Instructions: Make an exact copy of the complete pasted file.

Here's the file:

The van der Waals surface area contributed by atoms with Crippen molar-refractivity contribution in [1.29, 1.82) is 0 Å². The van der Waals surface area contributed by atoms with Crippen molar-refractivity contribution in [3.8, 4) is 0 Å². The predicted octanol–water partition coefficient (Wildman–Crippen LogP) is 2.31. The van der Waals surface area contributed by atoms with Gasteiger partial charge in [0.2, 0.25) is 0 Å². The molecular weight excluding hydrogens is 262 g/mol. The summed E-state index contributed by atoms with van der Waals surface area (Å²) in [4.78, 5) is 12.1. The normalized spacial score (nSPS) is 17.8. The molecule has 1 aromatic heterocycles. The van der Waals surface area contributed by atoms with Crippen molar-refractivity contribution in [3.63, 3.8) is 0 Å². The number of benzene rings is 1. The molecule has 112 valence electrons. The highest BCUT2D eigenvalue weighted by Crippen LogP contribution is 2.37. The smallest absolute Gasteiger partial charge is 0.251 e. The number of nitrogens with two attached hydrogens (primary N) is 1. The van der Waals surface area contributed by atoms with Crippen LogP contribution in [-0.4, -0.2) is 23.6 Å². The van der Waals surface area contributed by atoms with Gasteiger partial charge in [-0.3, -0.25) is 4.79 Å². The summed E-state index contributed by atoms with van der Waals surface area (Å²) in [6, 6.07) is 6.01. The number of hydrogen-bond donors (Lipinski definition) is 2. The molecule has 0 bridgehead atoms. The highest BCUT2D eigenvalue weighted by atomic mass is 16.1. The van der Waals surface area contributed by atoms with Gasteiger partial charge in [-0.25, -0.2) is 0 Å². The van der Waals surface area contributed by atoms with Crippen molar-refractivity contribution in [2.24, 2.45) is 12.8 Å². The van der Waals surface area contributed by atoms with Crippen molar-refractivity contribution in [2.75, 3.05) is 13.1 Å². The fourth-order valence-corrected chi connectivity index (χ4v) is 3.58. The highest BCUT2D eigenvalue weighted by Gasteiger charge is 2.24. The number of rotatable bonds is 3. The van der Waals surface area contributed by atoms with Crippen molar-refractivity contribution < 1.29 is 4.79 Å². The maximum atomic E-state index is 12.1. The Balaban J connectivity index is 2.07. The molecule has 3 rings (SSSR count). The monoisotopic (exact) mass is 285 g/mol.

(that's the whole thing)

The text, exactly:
The van der Waals surface area contributed by atoms with Crippen molar-refractivity contribution in [1.29, 1.82) is 0 Å². The van der Waals surface area contributed by atoms with Crippen molar-refractivity contribution in [3.8, 4) is 0 Å². The predicted octanol–water partition coefficient (Wildman–Crippen LogP) is 2.31. The van der Waals surface area contributed by atoms with Gasteiger partial charge in [0.2, 0.25) is 0 Å². The molecular weight excluding hydrogens is 262 g/mol. The summed E-state index contributed by atoms with van der Waals surface area (Å²) in [4.78, 5) is 12.1. The normalized spacial score (nSPS) is 17.8. The molecule has 1 aromatic heterocycles. The van der Waals surface area contributed by atoms with Crippen molar-refractivity contribution in [3.63, 3.8) is 0 Å². The number of benzene rings is 1. The molecule has 112 valence electrons. The highest BCUT2D eigenvalue weighted by Crippen LogP contribution is 2.37. The smallest absolute Gasteiger partial charge is 0.251 e. The number of nitrogens with two attached hydrogens (primary N) is 1. The van der Waals surface area contributed by atoms with Crippen LogP contribution in [-0.4, -0.2) is 23.6 Å². The van der Waals surface area contributed by atoms with Gasteiger partial charge in [-0.3, -0.25) is 4.79 Å². The summed E-state index contributed by atoms with van der Waals surface area (Å²) in [6, 6.07) is 6.01. The number of hydrogen-bond donors (Lipinski definition) is 2. The molecule has 0 bridgehead atoms. The highest BCUT2D eigenvalue weighted by atomic mass is 16.1. The van der Waals surface area contributed by atoms with Gasteiger partial charge in [-0.25, -0.2) is 0 Å². The van der Waals surface area contributed by atoms with Crippen molar-refractivity contribution in [2.24, 2.45) is 12.8 Å². The van der Waals surface area contributed by atoms with Crippen molar-refractivity contribution in [2.75, 3.05) is 13.1 Å². The fourth-order valence-corrected chi connectivity index (χ4v) is 3.58. The highest BCUT2D eigenvalue weighted by Gasteiger charge is 2.24. The number of rotatable bonds is 3. The van der Waals surface area contributed by atoms with Crippen molar-refractivity contribution < 1.29 is 4.79 Å². The maximum atomic E-state index is 12.1. The Balaban J connectivity index is 2.07. The molecule has 3 rings (SSSR count). The monoisotopic (exact) mass is 285 g/mol.